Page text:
With winter around the corner, I’ve been spending as much time as possible outdoors, going hiking and reading in the sun, walking from place to place when I do my errands in the evenings, and just finding every excuse for an outdoor excursion, day and night. Landscape painting is another perk of the season. There’s something invigorating about stepping outside and sharing space with your subject matter–breathing the same air, seeing the same light, and having an in-the-moment experience with the landscape.
Creating landscape paintings can definitely test you as an artist. There are plenty of challenges–contending with the ever-changing elements, mixing paints quickly and accurately, editing a scene into a manageable composition while capturing the feel of the place, and doing all of this without the security and convenience of your studio. You really have to know your medium—what it is capable of doing in reaction to heat, sunlight, and humidity.
But painting outdoors can be one of the most rewarding activities a painter embarks upon as well. In a way it can make you the best artist you can be, because there’s nothing—such as poor lighting or unreliable photos—skewing your vision. You learn why watching objects in motion leads to a better understanding of how shapes, colors, patterns, and values change; work with a limited palette which forces you to stretch yourself; and paint light-centric objects like skies and water accurately.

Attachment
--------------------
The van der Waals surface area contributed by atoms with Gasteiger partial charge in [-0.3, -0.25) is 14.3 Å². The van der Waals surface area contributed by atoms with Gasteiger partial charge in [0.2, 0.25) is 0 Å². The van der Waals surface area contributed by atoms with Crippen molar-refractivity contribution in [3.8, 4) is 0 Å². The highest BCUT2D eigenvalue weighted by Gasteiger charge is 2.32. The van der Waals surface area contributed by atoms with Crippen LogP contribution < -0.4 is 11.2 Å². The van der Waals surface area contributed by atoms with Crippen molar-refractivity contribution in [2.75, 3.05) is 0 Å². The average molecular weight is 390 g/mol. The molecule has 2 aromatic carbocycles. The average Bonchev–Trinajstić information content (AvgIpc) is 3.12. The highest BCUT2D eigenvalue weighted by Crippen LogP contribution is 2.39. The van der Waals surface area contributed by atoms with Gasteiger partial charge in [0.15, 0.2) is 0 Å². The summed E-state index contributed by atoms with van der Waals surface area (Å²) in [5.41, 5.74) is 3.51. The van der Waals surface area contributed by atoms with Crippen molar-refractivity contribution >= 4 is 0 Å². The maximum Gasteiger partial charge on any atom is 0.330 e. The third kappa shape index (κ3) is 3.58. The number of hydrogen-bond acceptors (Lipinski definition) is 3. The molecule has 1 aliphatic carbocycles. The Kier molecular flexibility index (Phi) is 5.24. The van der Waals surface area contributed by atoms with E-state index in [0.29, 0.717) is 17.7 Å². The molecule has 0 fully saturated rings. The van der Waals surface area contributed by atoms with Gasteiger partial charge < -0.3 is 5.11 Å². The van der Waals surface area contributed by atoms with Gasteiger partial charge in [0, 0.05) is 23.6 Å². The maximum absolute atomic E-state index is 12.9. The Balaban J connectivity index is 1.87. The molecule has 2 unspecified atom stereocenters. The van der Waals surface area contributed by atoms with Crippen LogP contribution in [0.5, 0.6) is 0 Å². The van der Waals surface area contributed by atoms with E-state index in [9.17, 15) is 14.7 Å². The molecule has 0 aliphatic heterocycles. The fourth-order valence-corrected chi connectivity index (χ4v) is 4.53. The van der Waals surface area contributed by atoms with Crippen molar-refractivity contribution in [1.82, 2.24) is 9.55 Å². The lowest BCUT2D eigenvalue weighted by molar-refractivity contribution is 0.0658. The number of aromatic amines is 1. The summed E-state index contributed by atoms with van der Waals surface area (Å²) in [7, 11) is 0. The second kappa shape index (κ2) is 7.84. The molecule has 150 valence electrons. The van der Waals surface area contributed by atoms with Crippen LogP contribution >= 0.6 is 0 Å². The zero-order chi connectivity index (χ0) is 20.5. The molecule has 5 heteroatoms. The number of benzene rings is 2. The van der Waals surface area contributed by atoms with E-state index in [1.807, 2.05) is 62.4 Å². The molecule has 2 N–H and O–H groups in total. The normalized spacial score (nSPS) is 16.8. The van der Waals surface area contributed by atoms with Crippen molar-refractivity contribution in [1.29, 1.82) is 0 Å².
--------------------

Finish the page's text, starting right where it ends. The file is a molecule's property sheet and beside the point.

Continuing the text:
That’s where Johannes Vloothuis’ Paint Along 30 comes in handy. First, Johannes takes all the best things about landscape painting and brings them into the studio, delving into the details of the composition and medium, offering practical information and advice on finer points that may be helpful when painting landscapes. With this workshop especially, you’ll be ready to create beautiful landscape paintings while appreciating what the natural world has to offer in terms of varied lighting situations, reflections of light on water, and the brilliance of a sunlit sky. It’s all there! Enjoy!